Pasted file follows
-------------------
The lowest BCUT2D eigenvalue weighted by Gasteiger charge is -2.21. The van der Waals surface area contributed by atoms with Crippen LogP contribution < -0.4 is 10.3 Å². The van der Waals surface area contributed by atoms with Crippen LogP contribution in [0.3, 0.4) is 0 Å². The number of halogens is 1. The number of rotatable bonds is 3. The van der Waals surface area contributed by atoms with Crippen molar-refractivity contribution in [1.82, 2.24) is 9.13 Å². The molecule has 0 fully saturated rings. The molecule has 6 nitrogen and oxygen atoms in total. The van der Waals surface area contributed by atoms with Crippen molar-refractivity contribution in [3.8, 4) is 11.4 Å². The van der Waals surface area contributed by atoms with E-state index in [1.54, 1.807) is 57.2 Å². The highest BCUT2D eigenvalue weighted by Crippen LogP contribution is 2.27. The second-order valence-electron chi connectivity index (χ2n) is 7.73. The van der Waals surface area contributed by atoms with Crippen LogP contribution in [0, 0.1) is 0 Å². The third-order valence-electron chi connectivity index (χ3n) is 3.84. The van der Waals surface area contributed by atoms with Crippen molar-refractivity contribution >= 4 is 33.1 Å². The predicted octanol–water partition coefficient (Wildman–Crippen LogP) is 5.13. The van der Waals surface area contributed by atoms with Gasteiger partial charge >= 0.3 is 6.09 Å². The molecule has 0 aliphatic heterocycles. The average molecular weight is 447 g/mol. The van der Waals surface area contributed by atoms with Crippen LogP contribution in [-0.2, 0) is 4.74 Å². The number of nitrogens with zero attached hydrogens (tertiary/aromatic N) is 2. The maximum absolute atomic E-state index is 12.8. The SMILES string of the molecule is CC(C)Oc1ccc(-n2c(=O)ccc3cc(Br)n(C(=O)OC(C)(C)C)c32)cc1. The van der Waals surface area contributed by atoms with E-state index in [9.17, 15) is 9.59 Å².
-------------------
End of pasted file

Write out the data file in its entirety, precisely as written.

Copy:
The lowest BCUT2D eigenvalue weighted by Gasteiger charge is -2.21. The van der Waals surface area contributed by atoms with Crippen LogP contribution < -0.4 is 10.3 Å². The van der Waals surface area contributed by atoms with Crippen LogP contribution in [0.3, 0.4) is 0 Å². The number of halogens is 1. The number of rotatable bonds is 3. The van der Waals surface area contributed by atoms with Crippen molar-refractivity contribution in [1.82, 2.24) is 9.13 Å². The molecule has 0 fully saturated rings. The molecule has 6 nitrogen and oxygen atoms in total. The van der Waals surface area contributed by atoms with Crippen molar-refractivity contribution in [3.8, 4) is 11.4 Å². The van der Waals surface area contributed by atoms with E-state index in [1.54, 1.807) is 57.2 Å². The highest BCUT2D eigenvalue weighted by Crippen LogP contribution is 2.27. The second-order valence-electron chi connectivity index (χ2n) is 7.73. The van der Waals surface area contributed by atoms with Crippen LogP contribution in [0, 0.1) is 0 Å². The third-order valence-electron chi connectivity index (χ3n) is 3.84. The van der Waals surface area contributed by atoms with Crippen molar-refractivity contribution >= 4 is 33.1 Å². The predicted octanol–water partition coefficient (Wildman–Crippen LogP) is 5.13. The van der Waals surface area contributed by atoms with Gasteiger partial charge >= 0.3 is 6.09 Å². The molecule has 0 aliphatic heterocycles. The average molecular weight is 447 g/mol. The van der Waals surface area contributed by atoms with Crippen LogP contribution in [-0.2, 0) is 4.74 Å². The number of nitrogens with zero attached hydrogens (tertiary/aromatic N) is 2. The maximum absolute atomic E-state index is 12.8. The SMILES string of the molecule is CC(C)Oc1ccc(-n2c(=O)ccc3cc(Br)n(C(=O)OC(C)(C)C)c32)cc1. The van der Waals surface area contributed by atoms with E-state index in [9.17, 15) is 9.59 Å².